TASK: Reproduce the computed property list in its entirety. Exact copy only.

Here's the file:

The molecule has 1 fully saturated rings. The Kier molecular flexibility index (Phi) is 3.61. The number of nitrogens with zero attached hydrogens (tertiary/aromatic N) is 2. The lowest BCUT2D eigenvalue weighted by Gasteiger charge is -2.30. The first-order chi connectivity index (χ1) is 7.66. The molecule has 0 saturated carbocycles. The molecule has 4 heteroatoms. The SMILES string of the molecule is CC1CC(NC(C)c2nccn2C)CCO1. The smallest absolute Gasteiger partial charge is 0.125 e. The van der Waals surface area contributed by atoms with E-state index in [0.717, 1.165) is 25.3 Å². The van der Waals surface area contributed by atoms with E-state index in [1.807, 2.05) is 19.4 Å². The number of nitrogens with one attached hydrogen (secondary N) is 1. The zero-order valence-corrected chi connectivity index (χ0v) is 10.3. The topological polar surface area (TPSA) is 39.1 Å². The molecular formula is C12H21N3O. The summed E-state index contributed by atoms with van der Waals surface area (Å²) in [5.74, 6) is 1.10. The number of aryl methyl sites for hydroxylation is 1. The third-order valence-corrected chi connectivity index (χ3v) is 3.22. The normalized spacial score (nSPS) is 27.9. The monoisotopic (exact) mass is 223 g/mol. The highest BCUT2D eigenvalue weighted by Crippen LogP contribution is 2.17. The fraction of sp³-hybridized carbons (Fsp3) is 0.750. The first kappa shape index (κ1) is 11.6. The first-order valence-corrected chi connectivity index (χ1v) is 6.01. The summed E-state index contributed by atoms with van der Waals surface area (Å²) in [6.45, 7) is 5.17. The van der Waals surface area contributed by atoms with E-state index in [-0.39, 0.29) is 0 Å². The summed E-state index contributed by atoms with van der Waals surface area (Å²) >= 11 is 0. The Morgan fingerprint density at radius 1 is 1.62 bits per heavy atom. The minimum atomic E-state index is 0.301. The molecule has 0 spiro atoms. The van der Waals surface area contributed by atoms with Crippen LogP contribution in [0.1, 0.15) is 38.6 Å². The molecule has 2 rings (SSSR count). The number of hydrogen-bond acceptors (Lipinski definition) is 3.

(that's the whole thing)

The molecule has 1 fully saturated rings. The Kier molecular flexibility index (Phi) is 3.61. The number of nitrogens with zero attached hydrogens (tertiary/aromatic N) is 2. The lowest BCUT2D eigenvalue weighted by Gasteiger charge is -2.30. The first-order chi connectivity index (χ1) is 7.66. The molecule has 0 saturated carbocycles. The molecule has 4 heteroatoms. The SMILES string of the molecule is CC1CC(NC(C)c2nccn2C)CCO1. The smallest absolute Gasteiger partial charge is 0.125 e. The van der Waals surface area contributed by atoms with E-state index in [0.717, 1.165) is 25.3 Å². The van der Waals surface area contributed by atoms with E-state index in [1.807, 2.05) is 19.4 Å². The number of nitrogens with one attached hydrogen (secondary N) is 1. The zero-order valence-corrected chi connectivity index (χ0v) is 10.3. The topological polar surface area (TPSA) is 39.1 Å². The molecular formula is C12H21N3O. The summed E-state index contributed by atoms with van der Waals surface area (Å²) in [5.74, 6) is 1.10. The number of aryl methyl sites for hydroxylation is 1. The third-order valence-corrected chi connectivity index (χ3v) is 3.22. The normalized spacial score (nSPS) is 27.9. The monoisotopic (exact) mass is 223 g/mol. The highest BCUT2D eigenvalue weighted by Crippen LogP contribution is 2.17. The fraction of sp³-hybridized carbons (Fsp3) is 0.750. The first kappa shape index (κ1) is 11.6. The first-order valence-corrected chi connectivity index (χ1v) is 6.01. The summed E-state index contributed by atoms with van der Waals surface area (Å²) in [6.45, 7) is 5.17. The van der Waals surface area contributed by atoms with E-state index in [-0.39, 0.29) is 0 Å². The summed E-state index contributed by atoms with van der Waals surface area (Å²) >= 11 is 0. The Morgan fingerprint density at radius 1 is 1.62 bits per heavy atom. The minimum atomic E-state index is 0.301. The molecule has 0 spiro atoms. The van der Waals surface area contributed by atoms with Crippen LogP contribution in [0.1, 0.15) is 38.6 Å². The molecule has 2 rings (SSSR count). The number of hydrogen-bond acceptors (Lipinski definition) is 3.